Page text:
For children born before 1980, we lack the panel data necessary to estimate the copula. Chetty et al. (15) used a 0.1% IRS Statistics of Income panel to show that the copula (relative mobility, measured by percentile ranks) is approximately stable from the 1971 birth cohort to the 1984 birth cohort. Motivated by this result, we begin by assuming copula stability across all cohorts since 1940, applying the copula estimated for the 1980 to 1982 cohorts to all cohorts. We then compute bounds on absolute mobility searching over alternative copulas, as there is no empirical evidence that copula stability holds going back to 1940.

The statistics we construct on absolute mobility by birth cohort, parent percentile, state, and gender can be downloaded from www.equality-of-opportunity.org.

## Baseline estimates

Our baseline estimates of absolute mobility assume copula stability from 1940 to 1984 and measure family income in real pretax dollars at age 30. Figure 1A plots rates of absolute mobility by parent income percentile for the decadal birth cohorts, 1940 to 1980. Each series shows the percentage of children earning more than their parents versus their parents’ income percentile, limiting the sample to parents with positive income.

In the 1940 birth cohort, nearly all children grew up to earn more than their parents, regardless of their parents’ income. Naturally, rates of absolute mobility were lower at the highest parent income levels, as children have less scope to do better than their parents if their parents had very high incomes.

Rates of absolute mobility have fallen substantially since 1940, especially for families in the middle and upper class. At the 10th percentile of the parent income distribution, children born in 1940 had a 94% chance of earning more than their parents, compared with 70% for children born in 1980. At the 50th percentile, rates of absolute mobility fell from 93% for children born in 1940 to 45% for those born in 1980. And at the 90th percentile, rates of absolute mobility fell from 88% to 33% over the same period.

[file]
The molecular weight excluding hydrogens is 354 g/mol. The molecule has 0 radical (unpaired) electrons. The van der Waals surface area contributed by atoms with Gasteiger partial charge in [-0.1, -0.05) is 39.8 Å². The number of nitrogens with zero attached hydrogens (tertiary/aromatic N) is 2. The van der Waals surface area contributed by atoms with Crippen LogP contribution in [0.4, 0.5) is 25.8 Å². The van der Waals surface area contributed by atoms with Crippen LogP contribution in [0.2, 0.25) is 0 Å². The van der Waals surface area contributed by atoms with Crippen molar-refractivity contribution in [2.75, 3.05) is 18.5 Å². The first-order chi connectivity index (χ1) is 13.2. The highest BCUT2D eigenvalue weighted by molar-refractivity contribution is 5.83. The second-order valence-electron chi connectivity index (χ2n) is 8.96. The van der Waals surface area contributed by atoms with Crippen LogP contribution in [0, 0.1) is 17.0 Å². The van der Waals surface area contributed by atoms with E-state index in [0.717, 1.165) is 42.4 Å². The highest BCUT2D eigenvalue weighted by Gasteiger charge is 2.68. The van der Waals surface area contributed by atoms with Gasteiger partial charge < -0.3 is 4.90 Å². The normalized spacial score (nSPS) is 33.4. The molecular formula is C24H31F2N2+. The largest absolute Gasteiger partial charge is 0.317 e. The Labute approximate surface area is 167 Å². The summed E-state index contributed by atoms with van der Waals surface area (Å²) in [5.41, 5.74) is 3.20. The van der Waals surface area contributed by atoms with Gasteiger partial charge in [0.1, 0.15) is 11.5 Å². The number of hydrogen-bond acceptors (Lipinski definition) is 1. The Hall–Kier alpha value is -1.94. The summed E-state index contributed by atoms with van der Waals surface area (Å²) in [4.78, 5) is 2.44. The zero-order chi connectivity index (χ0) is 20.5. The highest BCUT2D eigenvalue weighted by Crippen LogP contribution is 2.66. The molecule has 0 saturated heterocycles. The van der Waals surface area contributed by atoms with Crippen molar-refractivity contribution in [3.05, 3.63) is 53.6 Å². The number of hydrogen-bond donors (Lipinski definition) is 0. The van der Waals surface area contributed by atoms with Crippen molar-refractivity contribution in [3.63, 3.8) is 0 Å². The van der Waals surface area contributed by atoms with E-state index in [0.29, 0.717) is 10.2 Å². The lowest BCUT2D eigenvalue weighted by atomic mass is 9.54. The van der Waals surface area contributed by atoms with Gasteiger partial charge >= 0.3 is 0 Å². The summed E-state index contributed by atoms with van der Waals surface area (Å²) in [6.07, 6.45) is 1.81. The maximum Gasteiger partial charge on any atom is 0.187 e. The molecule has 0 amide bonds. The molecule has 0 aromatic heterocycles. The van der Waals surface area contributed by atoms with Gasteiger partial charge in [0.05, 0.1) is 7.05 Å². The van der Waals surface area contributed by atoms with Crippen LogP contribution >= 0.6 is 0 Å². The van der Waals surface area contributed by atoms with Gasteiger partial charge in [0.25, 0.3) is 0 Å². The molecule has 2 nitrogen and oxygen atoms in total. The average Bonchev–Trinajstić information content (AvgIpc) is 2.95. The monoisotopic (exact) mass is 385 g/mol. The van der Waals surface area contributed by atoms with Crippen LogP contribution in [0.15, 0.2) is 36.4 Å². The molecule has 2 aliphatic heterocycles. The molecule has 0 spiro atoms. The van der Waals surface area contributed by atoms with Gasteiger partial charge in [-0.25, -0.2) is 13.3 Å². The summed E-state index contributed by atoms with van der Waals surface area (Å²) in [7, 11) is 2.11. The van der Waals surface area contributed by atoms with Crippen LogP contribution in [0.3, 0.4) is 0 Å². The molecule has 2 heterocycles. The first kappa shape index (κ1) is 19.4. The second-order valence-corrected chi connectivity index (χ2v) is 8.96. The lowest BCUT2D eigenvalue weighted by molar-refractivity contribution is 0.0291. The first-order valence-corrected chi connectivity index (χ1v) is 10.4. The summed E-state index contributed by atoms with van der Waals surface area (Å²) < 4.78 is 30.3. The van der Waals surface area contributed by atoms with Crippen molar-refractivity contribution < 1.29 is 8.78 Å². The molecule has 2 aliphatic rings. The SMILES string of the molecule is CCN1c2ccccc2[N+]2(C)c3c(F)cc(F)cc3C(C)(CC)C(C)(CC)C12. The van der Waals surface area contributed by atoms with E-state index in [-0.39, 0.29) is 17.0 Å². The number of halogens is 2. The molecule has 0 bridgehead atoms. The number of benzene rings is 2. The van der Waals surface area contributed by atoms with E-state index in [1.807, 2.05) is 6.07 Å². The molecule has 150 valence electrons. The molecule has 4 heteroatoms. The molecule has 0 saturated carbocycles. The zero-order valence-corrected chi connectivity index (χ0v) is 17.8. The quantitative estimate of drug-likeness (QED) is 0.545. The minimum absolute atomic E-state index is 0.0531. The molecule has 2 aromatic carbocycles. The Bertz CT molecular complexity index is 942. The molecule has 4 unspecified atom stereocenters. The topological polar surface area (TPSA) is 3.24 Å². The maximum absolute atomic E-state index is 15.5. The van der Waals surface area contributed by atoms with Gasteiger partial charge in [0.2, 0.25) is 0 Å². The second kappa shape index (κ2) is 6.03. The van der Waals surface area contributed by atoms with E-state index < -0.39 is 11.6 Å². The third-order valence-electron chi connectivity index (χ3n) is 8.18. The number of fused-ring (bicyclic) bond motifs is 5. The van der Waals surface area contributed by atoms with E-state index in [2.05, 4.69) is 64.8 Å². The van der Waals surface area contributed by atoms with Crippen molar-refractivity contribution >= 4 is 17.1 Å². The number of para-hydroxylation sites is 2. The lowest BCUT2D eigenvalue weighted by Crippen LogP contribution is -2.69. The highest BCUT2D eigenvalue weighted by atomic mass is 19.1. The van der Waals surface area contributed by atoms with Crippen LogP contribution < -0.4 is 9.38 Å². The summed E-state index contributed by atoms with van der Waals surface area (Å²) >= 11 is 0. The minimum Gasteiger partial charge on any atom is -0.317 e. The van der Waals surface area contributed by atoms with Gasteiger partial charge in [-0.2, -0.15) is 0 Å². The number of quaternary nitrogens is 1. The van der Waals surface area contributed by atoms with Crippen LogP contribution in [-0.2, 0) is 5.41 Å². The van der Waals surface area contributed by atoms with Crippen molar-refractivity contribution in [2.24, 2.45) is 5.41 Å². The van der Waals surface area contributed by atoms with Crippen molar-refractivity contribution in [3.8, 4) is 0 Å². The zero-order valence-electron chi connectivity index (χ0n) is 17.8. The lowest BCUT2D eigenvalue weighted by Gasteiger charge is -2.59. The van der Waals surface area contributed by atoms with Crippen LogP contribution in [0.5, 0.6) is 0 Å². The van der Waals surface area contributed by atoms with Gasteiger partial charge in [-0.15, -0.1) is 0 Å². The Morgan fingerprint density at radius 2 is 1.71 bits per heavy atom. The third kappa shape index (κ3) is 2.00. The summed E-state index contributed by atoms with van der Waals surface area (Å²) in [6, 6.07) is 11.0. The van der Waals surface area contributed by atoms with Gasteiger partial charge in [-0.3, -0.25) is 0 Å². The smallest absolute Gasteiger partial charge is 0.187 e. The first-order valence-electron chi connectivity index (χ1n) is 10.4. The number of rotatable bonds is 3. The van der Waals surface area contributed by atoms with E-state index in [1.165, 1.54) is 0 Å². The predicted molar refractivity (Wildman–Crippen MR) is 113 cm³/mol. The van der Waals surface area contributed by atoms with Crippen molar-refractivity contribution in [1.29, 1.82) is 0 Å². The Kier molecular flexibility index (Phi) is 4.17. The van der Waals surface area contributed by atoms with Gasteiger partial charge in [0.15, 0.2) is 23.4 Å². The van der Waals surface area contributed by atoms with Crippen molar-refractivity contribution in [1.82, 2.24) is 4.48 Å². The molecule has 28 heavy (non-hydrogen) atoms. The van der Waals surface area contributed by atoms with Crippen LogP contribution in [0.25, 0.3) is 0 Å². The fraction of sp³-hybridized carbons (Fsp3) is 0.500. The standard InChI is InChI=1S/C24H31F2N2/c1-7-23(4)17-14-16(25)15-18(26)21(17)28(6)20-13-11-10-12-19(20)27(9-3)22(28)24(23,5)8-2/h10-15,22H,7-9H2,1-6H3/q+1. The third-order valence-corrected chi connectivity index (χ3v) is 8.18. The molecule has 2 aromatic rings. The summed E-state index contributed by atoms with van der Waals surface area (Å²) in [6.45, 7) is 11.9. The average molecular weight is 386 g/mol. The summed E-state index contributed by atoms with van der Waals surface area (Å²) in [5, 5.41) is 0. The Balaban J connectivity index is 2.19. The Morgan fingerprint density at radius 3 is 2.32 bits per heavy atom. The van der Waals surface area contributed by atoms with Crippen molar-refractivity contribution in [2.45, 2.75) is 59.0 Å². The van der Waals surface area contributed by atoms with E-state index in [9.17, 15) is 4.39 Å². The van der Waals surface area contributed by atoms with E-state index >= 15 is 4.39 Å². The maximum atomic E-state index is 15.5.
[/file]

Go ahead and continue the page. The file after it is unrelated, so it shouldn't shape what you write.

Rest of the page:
Figure 1B aggregates the rates of absolute mobility across parent incomes (including those with zero income) and plots average absolute mobility (Ac) for each birth cohort from 1940 to 1984. Absolute mobility declined starkly across birth cohorts: On average, 92% of children born in 1940 grew up to earn more than their parents. In contrast, only 50% of children born in 1984 grew up to earn more than their parents. The downward trend in absolute mobility was especially sharp between the 1940 and 1964 cohorts. The decline paused for children born in the late 1960s and early 1970s, whose incomes at age 30 were measured in the midst of the economic boom of the late 1990s. Absolute mobility then continued to fall steadily in the remaining birth cohorts.

## Bounds under alternative copulas

We now assess the sensitivity of the estimates reported in Fig. 1 to the assumption that the copula remained stable at the values observed for the 1980 birth cohort going back to 1940. We do so by deriving bounds on the rate of absolute mobility in each birth cohort, searching over all copulas Cc(rk, rp), defined nonparametrically by a 100 × 100 percentile-level matrix.

We restrict our attention to copulas satisfying the intuitive requirement that children from higher-income families are less likely to have lower incomes (relative to children from lower-income families). Formally, we assume that the income distribution of children with higher-income parents first-order stochastically dominates (FOSD) the income distribution of children from lower-income families:(3)For each birth cohort, we calculate bounds on absolute mobility by solving for the copulas Cc(rk, rp) that minimize and maximize Ac, as defined in Eq. 2, given the empirically observed marginal distributions, and . We impose two sets of constraints on this problem: (i) the FOSD requirements for each (rk, rp) pair in Eq. 3, and (ii) integration constraints requiring that each of the columns and rows of Cc(rk, rp) sum to 1. This optimization problem has 100 × 100 = 10,000 arguments, which might appear to be computationally intractable. Fortunately, because the objective function in Eq. 2 and all the constraints are linear, this problem can be solved rapidly with a standard linear programming algorithm.

The results of this bounding exercise are presented in Fig. 2A. The series in circles reproduces the baseline estimates under the assumption of copula stability shown in Fig. 1B. The dashed lines show the upper and lower bounds on absolute mobility. The bounds are very tight in early cohorts but grow much wider for more recent cohorts. For example, for the 1940 birth cohort, the bounds on absolute mobility span only 84% to 98%. In contrast, for the 1984 birth cohort, the bounds span 14% to 88%.

The dashed vertical line in Fig. 2A demarcates the point after which the copula is known to be stable, based on the analysis of tax records in (15). Quite conveniently, the panel data necessary to estimate the copula happen to be available for precisely the cohorts where the bounds are least informative. For earlier cohorts, where the necessary data to estimate the copula are missing, the bounds are quite narrow and the copula therefore proves to be unimportant. The upshot of Fig. 2A is that even though we cannot identify the copula in early cohorts, we can be certain that absolute mobility has declined sharply since the 1940s.